In my field of study, I often see statements such as, "... such that, for every person, there were two chairs."

I'm wondering if there should be a comma after "such that"? If so, what are the rules of punctuation that allow and/or necessitate this?

I would greatly appreciate it if someone could please take the time to clarify this point.


The entire context would be similar to the following:

If a, b, and c are real numbers with a < 0, then there is a real number y such that(,) for every real number x, ax^2 + bx + c ≤ y.

  • As far as I know "such…that…" is a correlative conjunction used to give the reason. Will you present the whole sentence and the context, please?
    – Victor B.
    Commented Feb 3, 2017 at 11:59
  • @Rompey Done. I hope that is understandable. Commented Feb 3, 2017 at 12:00
  • If I got it right, "such as" here establishes a circumstance from which the following statement is consequential. Besides its usage in mathematics, I couldn't find any grammar resource where it was presented. Yet, you may want to see how it is punctuated in maths books, for example here.
    – Victor B.
    Commented Feb 3, 2017 at 12:34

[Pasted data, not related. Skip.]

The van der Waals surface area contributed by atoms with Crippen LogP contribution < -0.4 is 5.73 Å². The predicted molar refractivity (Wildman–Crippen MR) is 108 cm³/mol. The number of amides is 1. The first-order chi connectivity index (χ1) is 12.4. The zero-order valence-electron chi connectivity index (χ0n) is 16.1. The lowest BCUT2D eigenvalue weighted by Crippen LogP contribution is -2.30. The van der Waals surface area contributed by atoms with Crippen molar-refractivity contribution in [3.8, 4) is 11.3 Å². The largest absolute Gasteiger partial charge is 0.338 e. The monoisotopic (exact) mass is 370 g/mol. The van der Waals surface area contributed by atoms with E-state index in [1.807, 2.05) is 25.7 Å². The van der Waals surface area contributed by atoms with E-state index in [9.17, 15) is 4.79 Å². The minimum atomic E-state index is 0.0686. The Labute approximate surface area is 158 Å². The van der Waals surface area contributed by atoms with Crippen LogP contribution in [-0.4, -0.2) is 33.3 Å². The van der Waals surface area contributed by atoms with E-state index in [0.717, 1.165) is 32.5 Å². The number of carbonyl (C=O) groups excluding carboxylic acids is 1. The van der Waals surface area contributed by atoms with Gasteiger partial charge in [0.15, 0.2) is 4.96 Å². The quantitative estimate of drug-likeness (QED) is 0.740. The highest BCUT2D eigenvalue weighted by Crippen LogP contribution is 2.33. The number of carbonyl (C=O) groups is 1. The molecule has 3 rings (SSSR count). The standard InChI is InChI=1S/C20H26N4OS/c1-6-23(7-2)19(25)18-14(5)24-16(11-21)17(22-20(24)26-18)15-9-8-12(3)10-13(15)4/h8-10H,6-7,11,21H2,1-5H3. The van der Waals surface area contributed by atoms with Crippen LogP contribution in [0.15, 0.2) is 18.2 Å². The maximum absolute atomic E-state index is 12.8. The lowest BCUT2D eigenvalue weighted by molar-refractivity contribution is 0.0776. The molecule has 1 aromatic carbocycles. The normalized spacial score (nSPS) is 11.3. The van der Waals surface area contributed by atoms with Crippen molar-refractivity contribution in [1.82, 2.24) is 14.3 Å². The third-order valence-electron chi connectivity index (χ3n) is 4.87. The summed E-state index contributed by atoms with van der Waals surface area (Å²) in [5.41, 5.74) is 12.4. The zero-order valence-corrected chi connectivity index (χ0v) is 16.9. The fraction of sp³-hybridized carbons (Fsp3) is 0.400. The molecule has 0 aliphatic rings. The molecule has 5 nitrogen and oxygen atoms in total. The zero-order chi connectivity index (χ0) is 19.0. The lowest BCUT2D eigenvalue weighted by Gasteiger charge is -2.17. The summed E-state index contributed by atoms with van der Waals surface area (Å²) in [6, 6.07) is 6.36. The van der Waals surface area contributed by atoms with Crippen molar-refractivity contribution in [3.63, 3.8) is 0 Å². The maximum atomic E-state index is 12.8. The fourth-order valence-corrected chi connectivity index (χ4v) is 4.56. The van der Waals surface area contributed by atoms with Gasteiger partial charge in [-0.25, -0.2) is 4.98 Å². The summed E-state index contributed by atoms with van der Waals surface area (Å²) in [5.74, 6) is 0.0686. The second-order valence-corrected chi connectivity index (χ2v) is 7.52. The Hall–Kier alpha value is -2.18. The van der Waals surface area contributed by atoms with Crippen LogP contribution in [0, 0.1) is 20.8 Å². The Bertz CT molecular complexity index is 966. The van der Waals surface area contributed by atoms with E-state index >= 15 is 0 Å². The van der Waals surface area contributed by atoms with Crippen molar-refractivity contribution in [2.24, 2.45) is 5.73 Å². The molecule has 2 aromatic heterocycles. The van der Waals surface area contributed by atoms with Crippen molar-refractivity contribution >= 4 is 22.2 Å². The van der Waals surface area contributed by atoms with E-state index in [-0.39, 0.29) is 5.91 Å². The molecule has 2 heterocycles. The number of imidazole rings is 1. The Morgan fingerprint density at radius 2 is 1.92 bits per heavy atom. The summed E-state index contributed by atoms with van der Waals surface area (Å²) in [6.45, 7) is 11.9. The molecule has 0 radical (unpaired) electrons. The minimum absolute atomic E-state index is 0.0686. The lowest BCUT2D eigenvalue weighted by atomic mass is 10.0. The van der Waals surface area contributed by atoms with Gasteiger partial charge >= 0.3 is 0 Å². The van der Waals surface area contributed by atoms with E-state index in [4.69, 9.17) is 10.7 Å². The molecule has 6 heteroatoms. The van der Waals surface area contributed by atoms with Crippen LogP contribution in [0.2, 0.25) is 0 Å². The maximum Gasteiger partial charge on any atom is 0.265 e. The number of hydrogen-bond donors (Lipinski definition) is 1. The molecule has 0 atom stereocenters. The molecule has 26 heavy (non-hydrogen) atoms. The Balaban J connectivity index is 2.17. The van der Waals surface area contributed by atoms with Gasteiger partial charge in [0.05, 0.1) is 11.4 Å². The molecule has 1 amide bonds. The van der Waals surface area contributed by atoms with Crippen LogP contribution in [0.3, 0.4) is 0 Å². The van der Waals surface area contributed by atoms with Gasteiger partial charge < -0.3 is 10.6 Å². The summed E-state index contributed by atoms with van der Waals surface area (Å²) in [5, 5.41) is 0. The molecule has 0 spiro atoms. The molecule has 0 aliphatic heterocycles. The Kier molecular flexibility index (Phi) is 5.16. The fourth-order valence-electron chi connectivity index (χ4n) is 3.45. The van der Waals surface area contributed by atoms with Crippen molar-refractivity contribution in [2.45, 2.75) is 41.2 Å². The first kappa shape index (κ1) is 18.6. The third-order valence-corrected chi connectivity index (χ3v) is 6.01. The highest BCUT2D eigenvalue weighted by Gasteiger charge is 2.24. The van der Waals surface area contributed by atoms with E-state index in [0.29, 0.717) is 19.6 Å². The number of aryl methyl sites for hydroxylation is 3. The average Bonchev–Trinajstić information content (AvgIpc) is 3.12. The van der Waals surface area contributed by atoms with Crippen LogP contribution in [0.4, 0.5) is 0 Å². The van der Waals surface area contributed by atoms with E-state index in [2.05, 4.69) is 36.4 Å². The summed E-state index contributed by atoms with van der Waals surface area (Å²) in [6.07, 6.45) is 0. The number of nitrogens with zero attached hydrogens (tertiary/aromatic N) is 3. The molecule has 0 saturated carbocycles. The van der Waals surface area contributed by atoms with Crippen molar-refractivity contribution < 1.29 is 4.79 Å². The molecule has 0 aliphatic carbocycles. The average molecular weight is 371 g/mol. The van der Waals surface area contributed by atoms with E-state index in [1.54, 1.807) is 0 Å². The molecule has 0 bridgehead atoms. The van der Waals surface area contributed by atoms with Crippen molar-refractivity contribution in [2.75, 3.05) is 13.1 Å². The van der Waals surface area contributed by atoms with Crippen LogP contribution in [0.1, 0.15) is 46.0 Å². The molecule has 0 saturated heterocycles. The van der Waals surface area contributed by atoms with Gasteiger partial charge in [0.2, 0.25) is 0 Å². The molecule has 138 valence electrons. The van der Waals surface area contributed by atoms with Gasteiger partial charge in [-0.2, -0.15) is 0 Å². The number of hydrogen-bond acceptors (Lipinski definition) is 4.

• @Rompey I have seen it punctuated both with and without the comma in mathematics literature. I was wondering what was the correct or most correct way to punctuate it, according to the rules of English punctuation. Commented Feb 3, 2017 at 12:37
  • If Google Books search is anything to go by, it seems that most authors of mathematics textbooks have NOT used a comma (... such that for every person ...). Commented Feb 6, 2017 at 4:55

2 Answers 2


I'm American and I can tell you that it's not dialectal. What you are really saying is "such that there were two chairs" with the parenthetical "for every person." So there are two correct ways to write it:

  1. ...such that for every person there were two chairs.
  2. ...such that, for every person, there were two chairs.

The former is more likely if it's a short sentence and the commas don't make the sentence difficult to decipher or ambiguous. (It may also be more common in America). The latter is more likely if the sentence is long or ambiguous without the commas. In speech you may well hear *"such that for every person, there were two chairs" but it is not correct to write it that way. You can choose to put a comma on both sides of a parenthetical or neither but you can't have one comma.


Yes, a comma goes there.

However, being raised on British English, I cannot speak for other geographic varieties. In American English commas tend to be dropped in places, which would explain the inconsistencies you have observed.

All in all, I think it depends on which English you are learning.

  • Thanks for the response. I use British English too. What is the principle that indicates we use a comma there? Commented Feb 6, 2017 at 17:46
  • 1
    I believe it's the rule of parenthetical phrases. Commented Feb 6, 2017 at 19:49

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